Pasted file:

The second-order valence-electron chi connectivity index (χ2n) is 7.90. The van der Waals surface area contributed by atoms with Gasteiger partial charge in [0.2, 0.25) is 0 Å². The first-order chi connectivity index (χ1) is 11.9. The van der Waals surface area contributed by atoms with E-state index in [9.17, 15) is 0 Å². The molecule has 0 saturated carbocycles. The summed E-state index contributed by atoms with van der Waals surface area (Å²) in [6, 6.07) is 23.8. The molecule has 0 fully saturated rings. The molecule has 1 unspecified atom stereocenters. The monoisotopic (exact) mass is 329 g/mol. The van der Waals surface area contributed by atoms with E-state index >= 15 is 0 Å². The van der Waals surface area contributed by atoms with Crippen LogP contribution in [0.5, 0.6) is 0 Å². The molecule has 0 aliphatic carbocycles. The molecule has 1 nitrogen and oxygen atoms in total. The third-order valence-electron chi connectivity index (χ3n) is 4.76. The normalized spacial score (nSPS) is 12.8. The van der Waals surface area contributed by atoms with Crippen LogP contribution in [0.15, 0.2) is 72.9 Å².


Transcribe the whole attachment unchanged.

The second-order valence-electron chi connectivity index (χ2n) is 7.90. The van der Waals surface area contributed by atoms with Gasteiger partial charge in [0.2, 0.25) is 0 Å². The first-order chi connectivity index (χ1) is 11.9. The van der Waals surface area contributed by atoms with E-state index in [9.17, 15) is 0 Å². The molecule has 0 saturated carbocycles. The summed E-state index contributed by atoms with van der Waals surface area (Å²) in [6, 6.07) is 23.8. The molecule has 0 fully saturated rings. The molecule has 1 unspecified atom stereocenters. The monoisotopic (exact) mass is 329 g/mol. The van der Waals surface area contributed by atoms with E-state index >= 15 is 0 Å². The van der Waals surface area contributed by atoms with Crippen LogP contribution in [0.5, 0.6) is 0 Å². The molecule has 0 aliphatic carbocycles. The molecule has 1 nitrogen and oxygen atoms in total. The third-order valence-electron chi connectivity index (χ3n) is 4.76. The normalized spacial score (nSPS) is 12.8. The van der Waals surface area contributed by atoms with Crippen LogP contribution in [0.15, 0.2) is 72.9 Å².